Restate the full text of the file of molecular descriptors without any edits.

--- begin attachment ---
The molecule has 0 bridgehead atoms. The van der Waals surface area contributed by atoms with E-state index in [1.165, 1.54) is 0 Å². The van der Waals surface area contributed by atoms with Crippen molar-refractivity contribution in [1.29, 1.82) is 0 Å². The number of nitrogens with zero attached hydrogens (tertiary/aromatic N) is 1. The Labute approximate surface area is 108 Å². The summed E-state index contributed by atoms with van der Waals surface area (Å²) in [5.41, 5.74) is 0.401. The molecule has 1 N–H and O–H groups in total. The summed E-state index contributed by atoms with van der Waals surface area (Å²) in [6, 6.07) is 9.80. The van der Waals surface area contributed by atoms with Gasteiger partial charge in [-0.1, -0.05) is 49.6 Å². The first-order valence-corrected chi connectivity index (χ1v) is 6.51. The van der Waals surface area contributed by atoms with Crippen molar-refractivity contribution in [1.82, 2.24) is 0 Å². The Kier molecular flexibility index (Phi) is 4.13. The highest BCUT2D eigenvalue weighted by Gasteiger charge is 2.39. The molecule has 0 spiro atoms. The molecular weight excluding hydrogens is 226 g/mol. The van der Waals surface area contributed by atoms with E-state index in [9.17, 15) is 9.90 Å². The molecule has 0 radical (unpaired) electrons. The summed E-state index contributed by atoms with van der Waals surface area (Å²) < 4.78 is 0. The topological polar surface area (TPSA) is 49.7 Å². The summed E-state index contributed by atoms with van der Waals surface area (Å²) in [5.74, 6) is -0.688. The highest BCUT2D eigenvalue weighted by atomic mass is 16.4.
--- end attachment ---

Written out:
The molecule has 0 bridgehead atoms. The van der Waals surface area contributed by atoms with E-state index in [1.165, 1.54) is 0 Å². The van der Waals surface area contributed by atoms with Crippen molar-refractivity contribution in [1.29, 1.82) is 0 Å². The number of nitrogens with zero attached hydrogens (tertiary/aromatic N) is 1. The Labute approximate surface area is 108 Å². The summed E-state index contributed by atoms with van der Waals surface area (Å²) in [5.41, 5.74) is 0.401. The molecule has 1 N–H and O–H groups in total. The summed E-state index contributed by atoms with van der Waals surface area (Å²) in [6, 6.07) is 9.80. The van der Waals surface area contributed by atoms with Gasteiger partial charge in [-0.1, -0.05) is 49.6 Å². The first-order valence-corrected chi connectivity index (χ1v) is 6.51. The van der Waals surface area contributed by atoms with Crippen molar-refractivity contribution in [1.82, 2.24) is 0 Å². The Kier molecular flexibility index (Phi) is 4.13. The highest BCUT2D eigenvalue weighted by Gasteiger charge is 2.39. The molecule has 0 spiro atoms. The molecular weight excluding hydrogens is 226 g/mol. The van der Waals surface area contributed by atoms with E-state index in [9.17, 15) is 9.90 Å². The molecule has 0 radical (unpaired) electrons. The summed E-state index contributed by atoms with van der Waals surface area (Å²) < 4.78 is 0. The topological polar surface area (TPSA) is 49.7 Å². The summed E-state index contributed by atoms with van der Waals surface area (Å²) in [5.74, 6) is -0.688. The highest BCUT2D eigenvalue weighted by atomic mass is 16.4.